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"They made enormous sacrifices to pick a town with great public schools and really push us to excel the whole way," Bhatia says. "They really believed in us, but they expected excellence. The story I like to tell about my dad is like, if you brought home a 96 on a math test, the response would be, 'What'd you get wrong?'"

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Someday, future Americans will look back on this era of school shootings in bafflement and disbelief—not only over the fact that it happened, but over how long it took us to enact significant legislation to try to stop it.

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Don't test on animals. That's something we can all agree on, right? No one likes to think of defenseless cats, dogs, hamsters, and birds being exposed to a bunch of things that could make them sick (and the animals aren't happy about it, either). It's no wonder so many people and organizations have fought to stop it. But did you ever think that maybe brands are testing products on us too, they're just not telling us they're doing it?

I know, I know, it sounds like a conspiracy theory, but that's exactly what e-cigarette brands like JUUL (which corners the e-cigarette market) are doing in this country right now, and young people are on the frontlines of the fallout. Most people assume that the government would have looked at devices that allow people to inhale unknown chemicals into their lungs BEFORE they hit the market. You would think that someone in the government would have determined that they are safe. But nope, that hasn't happened. And vape companies are fighting to delay the government's ability to evaluate these products.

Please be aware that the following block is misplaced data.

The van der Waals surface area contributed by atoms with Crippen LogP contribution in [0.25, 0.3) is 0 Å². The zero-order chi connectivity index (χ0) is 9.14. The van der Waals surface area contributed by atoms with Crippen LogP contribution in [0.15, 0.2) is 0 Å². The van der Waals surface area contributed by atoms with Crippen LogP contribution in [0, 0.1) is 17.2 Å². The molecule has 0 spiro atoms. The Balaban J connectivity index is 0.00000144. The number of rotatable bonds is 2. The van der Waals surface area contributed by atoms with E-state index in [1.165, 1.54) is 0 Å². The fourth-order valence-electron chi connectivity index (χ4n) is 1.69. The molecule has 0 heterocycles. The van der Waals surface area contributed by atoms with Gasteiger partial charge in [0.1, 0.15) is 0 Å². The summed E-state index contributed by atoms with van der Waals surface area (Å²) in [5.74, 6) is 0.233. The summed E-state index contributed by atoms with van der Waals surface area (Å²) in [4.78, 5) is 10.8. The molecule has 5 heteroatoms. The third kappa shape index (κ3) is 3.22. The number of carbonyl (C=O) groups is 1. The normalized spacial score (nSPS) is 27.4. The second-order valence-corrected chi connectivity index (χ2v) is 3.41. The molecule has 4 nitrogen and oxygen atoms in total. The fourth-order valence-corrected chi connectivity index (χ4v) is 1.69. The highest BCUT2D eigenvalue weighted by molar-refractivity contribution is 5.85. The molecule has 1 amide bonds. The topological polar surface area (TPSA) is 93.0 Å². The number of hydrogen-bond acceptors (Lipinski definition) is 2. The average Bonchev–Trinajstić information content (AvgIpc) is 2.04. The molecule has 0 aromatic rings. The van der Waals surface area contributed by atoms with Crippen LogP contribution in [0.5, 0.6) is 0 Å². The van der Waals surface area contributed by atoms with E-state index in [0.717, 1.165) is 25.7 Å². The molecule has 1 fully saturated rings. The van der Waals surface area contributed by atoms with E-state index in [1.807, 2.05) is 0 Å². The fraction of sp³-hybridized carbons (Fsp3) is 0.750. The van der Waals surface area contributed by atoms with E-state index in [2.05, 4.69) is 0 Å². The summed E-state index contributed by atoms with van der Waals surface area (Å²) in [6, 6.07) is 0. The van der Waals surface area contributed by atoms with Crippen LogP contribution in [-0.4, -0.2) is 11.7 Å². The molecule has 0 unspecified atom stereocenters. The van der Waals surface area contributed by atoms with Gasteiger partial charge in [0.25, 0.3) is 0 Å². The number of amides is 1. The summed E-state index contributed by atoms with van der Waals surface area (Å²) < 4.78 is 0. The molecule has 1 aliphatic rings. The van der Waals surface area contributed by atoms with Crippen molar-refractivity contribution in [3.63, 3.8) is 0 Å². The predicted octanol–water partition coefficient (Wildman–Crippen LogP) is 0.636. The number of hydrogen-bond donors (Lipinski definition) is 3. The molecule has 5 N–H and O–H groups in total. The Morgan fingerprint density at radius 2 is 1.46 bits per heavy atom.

So no one really knows the long-term health effects of e-cigarette use, not even JUUL's CEO, nor are they informing the public about the potential risks. On top of that, according to the FDA, there's been a 78% increase in e-cigarette usage among high school and middle school-aged children in just the last two years, prompting the U.S. Surgeon General to officially recognize the trend as an epidemic and urge action against it.

These facts have elicited others to take action, as well.

Truth Initiative, the nonprofit best known for dropping the real facts about smoking and vaping since 2000 through its truth campaign, is now on a mission to confront e-cigarette brands like JUUL about the lack of care they've taken to inform consumers of the potential adverse side effects of their products. And they're doing it with the help of animal protesters who are tired of seeing humans treated like test subjects.

The March Against JUUL | Tested On Humans | truth www.youtube.com

"No one knows the long-term effects of JUULing so any human who uses one is being used as a lab rat," says, appropriately, Mario the Sewer Rat.

"I will never stop fighting JUUL. Or the mailman," notes Doug the Pug, the Instagram-famous dog star.